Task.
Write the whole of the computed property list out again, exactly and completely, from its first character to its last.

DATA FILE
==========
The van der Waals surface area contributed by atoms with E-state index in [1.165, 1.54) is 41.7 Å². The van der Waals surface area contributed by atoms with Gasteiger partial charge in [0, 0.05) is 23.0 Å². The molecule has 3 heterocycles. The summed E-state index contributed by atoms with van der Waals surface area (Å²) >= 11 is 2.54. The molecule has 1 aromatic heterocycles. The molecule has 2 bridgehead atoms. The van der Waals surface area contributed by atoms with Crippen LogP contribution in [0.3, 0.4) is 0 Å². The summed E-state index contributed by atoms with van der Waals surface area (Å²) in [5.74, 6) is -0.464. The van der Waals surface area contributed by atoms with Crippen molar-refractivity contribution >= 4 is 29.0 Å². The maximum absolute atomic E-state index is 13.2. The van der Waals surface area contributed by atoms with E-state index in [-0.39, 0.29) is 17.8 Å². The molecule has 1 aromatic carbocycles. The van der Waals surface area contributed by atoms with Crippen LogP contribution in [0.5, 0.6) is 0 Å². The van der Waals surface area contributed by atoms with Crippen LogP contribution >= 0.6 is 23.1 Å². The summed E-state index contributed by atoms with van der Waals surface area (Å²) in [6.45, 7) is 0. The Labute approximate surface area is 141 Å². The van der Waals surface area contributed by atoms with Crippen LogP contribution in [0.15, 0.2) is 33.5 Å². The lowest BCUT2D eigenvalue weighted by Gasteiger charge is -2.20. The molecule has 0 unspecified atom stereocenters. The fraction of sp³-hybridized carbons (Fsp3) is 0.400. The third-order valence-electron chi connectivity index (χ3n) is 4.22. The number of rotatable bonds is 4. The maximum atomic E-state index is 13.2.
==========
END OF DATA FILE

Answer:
The van der Waals surface area contributed by atoms with E-state index in [1.165, 1.54) is 41.7 Å². The van der Waals surface area contributed by atoms with Gasteiger partial charge in [0, 0.05) is 23.0 Å². The molecule has 3 heterocycles. The summed E-state index contributed by atoms with van der Waals surface area (Å²) >= 11 is 2.54. The molecule has 1 aromatic heterocycles. The molecule has 2 bridgehead atoms. The van der Waals surface area contributed by atoms with Crippen LogP contribution in [0.3, 0.4) is 0 Å². The summed E-state index contributed by atoms with van der Waals surface area (Å²) in [5.74, 6) is -0.464. The van der Waals surface area contributed by atoms with Crippen molar-refractivity contribution >= 4 is 29.0 Å². The maximum absolute atomic E-state index is 13.2. The van der Waals surface area contributed by atoms with E-state index in [-0.39, 0.29) is 17.8 Å². The molecule has 1 aromatic carbocycles. The van der Waals surface area contributed by atoms with Crippen LogP contribution in [0.5, 0.6) is 0 Å². The van der Waals surface area contributed by atoms with Crippen LogP contribution >= 0.6 is 23.1 Å². The summed E-state index contributed by atoms with van der Waals surface area (Å²) in [6.45, 7) is 0. The Labute approximate surface area is 141 Å². The van der Waals surface area contributed by atoms with Crippen LogP contribution in [0.15, 0.2) is 33.5 Å². The lowest BCUT2D eigenvalue weighted by Gasteiger charge is -2.20. The molecule has 0 unspecified atom stereocenters. The fraction of sp³-hybridized carbons (Fsp3) is 0.400. The third-order valence-electron chi connectivity index (χ3n) is 4.22. The number of rotatable bonds is 4. The maximum atomic E-state index is 13.2.